According to TechCrunch, venture funding of real estate technology startups peaked in the fourth quarter of 2014, with 32 companies raising nearly $300 million. In total, funds invested $605 million in RETech in 2014 versus $241 million the year before, year-over-year growth of more than 250 percent.
As recently as five years ago, marketing real estate technology was a lot more straightforward and might include:
Exhibiting at and speaking at local and regional real estate conferences
Advertising in real estate trade publications
Making cold calls to broker owners and high-producing agents
Sending out direct mail to brokers and agents
But then mobile devices and social media came along and changed everything -- by empowering people to revolt against “old school” interruption marketing.
When was the last time you made any major purchase -- let alone a purchase as major as real estate -- without first making numerous queries on your favorite search engine and social media sites?
When was the last time you made any major purchase solely based on what you were told by a piece of direct mail? Or solely based on the advice of a salesperson?
How many conferences have you attended during the past 12 months? And how many online conferences or webinars have you attended during the past 12 months?
How many paper-based newspapers or magazines do you still subscribe to? Or do you get all of this information via the equivalent mobile websites or apps that deliver a better version of this same information in real time?
When was the last time you answered your phone without first glancing down at caller ID?
How often do you wake up and wish that more salespeople would call you in the middle of the day to interrupt you?
Speaking of interruption, when you watch a TV show you recorded on your DVR, how often do you choose to watch the commercials?
And how many people do you know that have completely opted out of listening to radio commercials by subscribing to a satellite radio service, streaming media service, or relevant podcasts?
The way the world makes purchase decisions has changed drastically.
So the method in which you market real estate technology to brokers and agents needs to adapt.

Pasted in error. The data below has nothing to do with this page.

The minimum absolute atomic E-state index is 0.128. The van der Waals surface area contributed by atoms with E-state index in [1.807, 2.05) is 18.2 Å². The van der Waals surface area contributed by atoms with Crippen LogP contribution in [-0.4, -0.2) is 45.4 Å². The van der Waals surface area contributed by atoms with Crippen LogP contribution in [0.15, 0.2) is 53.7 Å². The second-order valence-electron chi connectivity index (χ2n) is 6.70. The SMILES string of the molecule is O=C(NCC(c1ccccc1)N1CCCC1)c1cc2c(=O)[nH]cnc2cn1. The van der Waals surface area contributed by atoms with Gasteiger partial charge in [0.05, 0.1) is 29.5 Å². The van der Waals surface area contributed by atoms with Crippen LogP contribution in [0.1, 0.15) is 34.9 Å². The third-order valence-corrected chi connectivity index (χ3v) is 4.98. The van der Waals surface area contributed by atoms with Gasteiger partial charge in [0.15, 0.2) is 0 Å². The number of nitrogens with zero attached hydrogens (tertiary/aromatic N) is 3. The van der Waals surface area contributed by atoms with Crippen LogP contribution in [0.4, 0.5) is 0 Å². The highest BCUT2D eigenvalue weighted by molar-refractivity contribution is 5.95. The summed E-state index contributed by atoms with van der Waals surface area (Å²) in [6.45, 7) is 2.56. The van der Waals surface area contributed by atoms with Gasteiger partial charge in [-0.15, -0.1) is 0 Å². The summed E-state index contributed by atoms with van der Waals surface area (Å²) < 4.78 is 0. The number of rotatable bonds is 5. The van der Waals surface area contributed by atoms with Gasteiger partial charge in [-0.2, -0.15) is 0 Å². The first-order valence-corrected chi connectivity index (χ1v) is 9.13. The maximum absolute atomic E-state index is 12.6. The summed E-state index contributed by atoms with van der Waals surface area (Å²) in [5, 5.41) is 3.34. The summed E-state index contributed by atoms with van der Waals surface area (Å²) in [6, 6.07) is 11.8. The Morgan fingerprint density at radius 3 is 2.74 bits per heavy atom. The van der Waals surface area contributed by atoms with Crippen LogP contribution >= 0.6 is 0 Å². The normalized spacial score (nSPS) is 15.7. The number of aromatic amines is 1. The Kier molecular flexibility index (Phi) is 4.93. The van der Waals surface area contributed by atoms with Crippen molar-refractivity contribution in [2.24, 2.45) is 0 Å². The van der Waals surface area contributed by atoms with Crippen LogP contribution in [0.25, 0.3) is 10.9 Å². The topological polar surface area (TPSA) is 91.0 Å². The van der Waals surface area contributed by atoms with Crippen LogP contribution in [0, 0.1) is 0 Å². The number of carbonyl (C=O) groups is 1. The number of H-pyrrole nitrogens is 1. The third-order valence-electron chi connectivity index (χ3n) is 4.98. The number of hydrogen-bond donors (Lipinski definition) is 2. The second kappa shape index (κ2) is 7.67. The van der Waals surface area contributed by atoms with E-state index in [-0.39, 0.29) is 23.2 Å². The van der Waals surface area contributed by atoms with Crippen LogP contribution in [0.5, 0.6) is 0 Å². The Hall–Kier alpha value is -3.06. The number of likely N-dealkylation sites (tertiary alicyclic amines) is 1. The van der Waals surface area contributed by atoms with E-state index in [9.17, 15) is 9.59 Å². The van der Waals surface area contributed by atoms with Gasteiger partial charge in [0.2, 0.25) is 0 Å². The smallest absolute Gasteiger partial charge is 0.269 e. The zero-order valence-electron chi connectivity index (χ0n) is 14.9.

Did you know that 57% of the typical B2B sales cycle is over before a potential client contacts any vendor? (Source: CEB on “Why Solution Selling No Longer Works”)
So, if your company isn’t in that consideration set, your company is either:
(a) not considered at all, or
(b) only contacted at the last minute for a time-wasting “bid” -- because your company is merely seen as an easily interchangeable commodity broker
The survey from the NAR CTR asked where agents and brokers learn about real estate technology. The top responses (in descending order of votes) were:
Real estate news websites
What does this mean? If you’re trying to create awareness of your company’s real estate technology products and services, you need to:
Invest aggressively in social media to build a significant and engaged following -- to reach those colleagues and friends
Invest aggressively in thought leadership content creation -- to basically position your blog as a real estate news website that covers anything and everything that relates to real estate technology
The message is simple: Your company needs a strong, authoritative, presence in that 57% of the typical B2B sales cycle happens before decision makers contact any vendors. And inbound marketing is the best way for your company to be found and engage with potential clients at the right time.
With almost 60% of the typical B2B sales cycle over before a potential client even reaches out to any vendor’s sales department, your firm has to reach leads for real estate technology much earlier on in the sales process.
To do this most effectively, inbound marketing is the way to go, so your firm can:
Attract the right visitors to its website
Convert visitors to leads
Close sales with new clients
Delight clients for long-term retention
Learn more about how your real estate technology company can use proven inbound marketing services to find clients, retain clients, and grow.